• Complete Claim Forms: Fill out the required claim forms provided by your employer or insurance company. 
  • Employer’s Statement: Your employer may need to complete a portion of the claim forms, providing details about your job duties, work limitations, and any accommodations
  • Submit Documentation: Compile all relevant documentation, including medical records, claim forms, and additional supporting materials.
  • Review and Verification: The insurance company will review your claim, often with their medical professionals. 
  • Claim Decision: The insurance company will decide your long-term disability claim.

Can I appeal a denied long-term disability claim?

Yes, you have the right to appeal a denied long-term disability claim. If your initial claim is denied, it’s crucial to carefully review the denial letter, understand the reasons, and gather any additional evidence supporting your case. You can then submit an appeal, which typically involves providing new documentation, medical records, and any relevant information that strengthens your claim. 

Can you collect both long-term disability benefits and SSDI?

Yes, it is possible to collect both long-term disability (LTD) benefits, and Social Security Disability Insurance (SSDI) benefits under certain circumstances. However, it’s important to note that receiving one type of benefit does not automatically guarantee eligibility for the other. Each program has its own eligibility criteria and approval process. 

What is the appeals process for long-term disability claims?

The appeals process for long-term disability claims involves several steps. After your initial claim is denied, you can submit an appeal, which usually requires providing new or additional medical evidence, records, and any relevant documentation that supports your case.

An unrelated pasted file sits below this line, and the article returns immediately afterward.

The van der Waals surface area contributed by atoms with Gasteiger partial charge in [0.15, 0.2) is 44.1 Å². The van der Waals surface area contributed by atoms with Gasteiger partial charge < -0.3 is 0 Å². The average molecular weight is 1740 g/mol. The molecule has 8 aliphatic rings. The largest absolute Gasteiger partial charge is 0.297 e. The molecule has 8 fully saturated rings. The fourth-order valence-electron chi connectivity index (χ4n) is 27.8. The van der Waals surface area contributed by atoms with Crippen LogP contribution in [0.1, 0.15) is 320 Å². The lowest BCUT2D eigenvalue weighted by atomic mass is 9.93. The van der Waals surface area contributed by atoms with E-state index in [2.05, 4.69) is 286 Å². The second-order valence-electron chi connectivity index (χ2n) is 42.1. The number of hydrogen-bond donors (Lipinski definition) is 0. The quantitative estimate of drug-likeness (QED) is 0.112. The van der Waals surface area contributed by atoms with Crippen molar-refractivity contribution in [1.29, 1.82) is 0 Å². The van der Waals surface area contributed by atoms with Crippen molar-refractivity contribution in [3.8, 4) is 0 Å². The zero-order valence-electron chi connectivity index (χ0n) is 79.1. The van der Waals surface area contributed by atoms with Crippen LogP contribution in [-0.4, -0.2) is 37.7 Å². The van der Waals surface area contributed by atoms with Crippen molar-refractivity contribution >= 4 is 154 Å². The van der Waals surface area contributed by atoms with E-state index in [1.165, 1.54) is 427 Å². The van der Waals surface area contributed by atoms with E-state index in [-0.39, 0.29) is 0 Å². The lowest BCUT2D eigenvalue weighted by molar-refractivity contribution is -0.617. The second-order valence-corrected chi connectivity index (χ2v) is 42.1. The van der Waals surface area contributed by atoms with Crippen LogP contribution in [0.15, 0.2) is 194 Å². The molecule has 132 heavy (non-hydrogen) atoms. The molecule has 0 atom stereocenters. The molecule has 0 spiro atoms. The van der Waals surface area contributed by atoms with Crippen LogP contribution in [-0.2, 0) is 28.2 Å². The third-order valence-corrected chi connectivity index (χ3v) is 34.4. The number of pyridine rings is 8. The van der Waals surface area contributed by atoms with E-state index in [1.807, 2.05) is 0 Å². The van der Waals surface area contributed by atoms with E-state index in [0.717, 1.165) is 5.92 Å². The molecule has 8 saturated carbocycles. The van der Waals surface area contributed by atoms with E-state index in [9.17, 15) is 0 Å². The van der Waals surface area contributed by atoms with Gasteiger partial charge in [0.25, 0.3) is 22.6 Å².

The insurance company will review your appeal and may conduct an independent medical evaluation. If the appeal is still denied, you may have the option to request a formal review, which could involve a hearing or further discussions with the insurance company. 

How long does a long-term disability last?

The duration of long-term disability benefits varies based on the insurance policy terms and the specific medical condition. In many cases, long-term disability benefits can last for a significant period, such as two years, five years, or until the age of retirement (typically around 65). 

Some policies may have a maximum benefit period of 10 years or more. The duration of benefits depends on factors like the severity of the disability, the policy’s terms, and the individual’s ability to return to work. It’s important to carefully review the policy details and consult with the insurance provider to understand the specific duration of long-term disability benefits for your situation.

Need Legal Help? Contact a Disability Lawyer

Navigating the complexities of disability claims can be overwhelming, but you don’t have to face it alone. When you need legal guidance and support, contact an experienced Social Security disability lawyer. Whether you are seeking to file a claim, appeal a denial, or understand your rights, they can provide advice according to your situation.